In an environment where people are mistrustful of expertise and knowledge, Donald Trump can easily thrive. Many feel insecure due to economic and social changes in society; many are seeking a narrative that makes sense of the world.

And they are particularly fond of narratives that not only validate their sense of powerlessness, but promise to correct it.

The ConversationLauren Griffin, Adjunct Associate of Sociology, University of Florida

This article was originally published on The Conversation. (Reblogged by permission). Read the original article.
 

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Terence McKenna: the importance of logical thinking

 

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First pop songs composed (semi)-entirely by a computer

Why Evolution Is True

From Fact Magazine comes the first pop songs composed entirely by computer using artificial intelligence (AI) programs. Now of course the machine had to be programmed; otherwise it would just emit random combinations of sounds and noises. And, as Turing predicted, it couldn’t write comprehensible lyrics, either; those came from a human. As the site notes:

The song, which is called ‘Daddy’s Car’, was composed by an AI system called Flow Machines.

The Flow Machines software got its music knowledge from a huge database of sheet music with songs in varying styles and wrote that track after being given a style prompt from a human composer. The melody and harmony was composed by AI and then a human musician, French composer Benoît Carré, produced, mixed and wrote lyrics for the track.

‘Daddy’s Car’, which you can hear below, is expected to be on an album of songs entirely composed by…

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Philosophers who influenced us: David Hume & Arthur Danto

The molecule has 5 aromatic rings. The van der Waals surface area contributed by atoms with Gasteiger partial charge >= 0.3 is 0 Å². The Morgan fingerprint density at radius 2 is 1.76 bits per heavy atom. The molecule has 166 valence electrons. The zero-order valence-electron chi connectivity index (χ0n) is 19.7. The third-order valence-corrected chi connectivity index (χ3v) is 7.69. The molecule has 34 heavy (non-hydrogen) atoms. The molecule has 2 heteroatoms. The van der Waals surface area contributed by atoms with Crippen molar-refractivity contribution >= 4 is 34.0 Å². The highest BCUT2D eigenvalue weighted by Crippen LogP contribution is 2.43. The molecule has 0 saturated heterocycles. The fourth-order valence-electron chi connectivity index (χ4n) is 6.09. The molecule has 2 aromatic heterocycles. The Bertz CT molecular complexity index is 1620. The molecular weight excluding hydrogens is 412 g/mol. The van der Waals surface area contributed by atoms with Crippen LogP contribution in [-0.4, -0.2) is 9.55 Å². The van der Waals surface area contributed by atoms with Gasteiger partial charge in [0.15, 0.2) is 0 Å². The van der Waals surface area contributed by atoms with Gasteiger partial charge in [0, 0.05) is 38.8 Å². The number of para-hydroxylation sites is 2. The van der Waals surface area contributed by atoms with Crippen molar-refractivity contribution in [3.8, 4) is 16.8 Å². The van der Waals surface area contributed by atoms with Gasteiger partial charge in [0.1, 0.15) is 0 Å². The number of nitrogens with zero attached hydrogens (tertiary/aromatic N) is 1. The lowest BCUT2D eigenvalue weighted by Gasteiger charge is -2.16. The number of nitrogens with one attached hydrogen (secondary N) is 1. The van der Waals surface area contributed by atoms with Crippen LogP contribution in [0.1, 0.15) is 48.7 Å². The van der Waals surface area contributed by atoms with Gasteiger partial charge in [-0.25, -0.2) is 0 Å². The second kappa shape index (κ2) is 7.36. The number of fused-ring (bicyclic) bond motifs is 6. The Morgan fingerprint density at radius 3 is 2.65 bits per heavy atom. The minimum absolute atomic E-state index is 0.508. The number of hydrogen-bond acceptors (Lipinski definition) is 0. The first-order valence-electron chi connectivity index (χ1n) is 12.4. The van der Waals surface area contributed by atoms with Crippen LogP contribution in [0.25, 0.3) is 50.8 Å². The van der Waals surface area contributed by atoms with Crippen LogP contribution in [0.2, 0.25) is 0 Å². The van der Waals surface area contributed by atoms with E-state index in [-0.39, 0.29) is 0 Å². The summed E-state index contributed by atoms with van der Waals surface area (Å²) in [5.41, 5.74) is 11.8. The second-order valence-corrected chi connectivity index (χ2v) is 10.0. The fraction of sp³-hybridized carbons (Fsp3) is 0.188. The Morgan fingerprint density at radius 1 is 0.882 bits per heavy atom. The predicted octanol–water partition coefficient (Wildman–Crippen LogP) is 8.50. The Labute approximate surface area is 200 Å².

Plato's Footnote

Recently Dan Kauffman and I have had another of our recurrent conversations, this time a second installment of an occasional series that we might call “philosophers who influenced us” (the previous one featured Bertrand Russell, on my part, and Gilbert Ryle for Dan).

This time I picked David Hume, the empiricist and skeptic who famously awoke Kant from his “dogmatic slumber,” and who — I think — is still not appreciated as much as he should be for his impact not just on subsequent philosophy (including epistemology, ethics and aesthetics), but on science as well. Dan’s pick was the philosopher of aesthetic and highly impactful critic of art Arthur Danto, who developed one of the most recent and compelling theories of art to date.

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A New Democratic Enlightenment?

The Conversation

John Keane, University of Sydney

This is the slightly rewritten text of my address to the opening plenary session, ‘New Enlightenment Neue Aufklärung’, at the European Forum Alpbach, Alpbach, Austria, 28 August 2016.


European Forum Alpbach, Austria

Ladies and Gentlemen, Citizens and Citizenesses:

The disintegration of Europe that the world is witnessing, and in some quarters beginning to fear, no doubt has multiple causes and causers. One cause whose power to shape ultimate outcomes should not be underestimated is the felt decadence of democratic institutions. Many observers speak of a developing crisis of European democracy. While the headline phrase triggers my discomfort about unwarranted exaggeration, it plausibly captures a basic fact of contemporary European politics: the fact that the present-day paralysis of the spirit and institutions of democracy in the European region is bound up with the slow death of social democracy.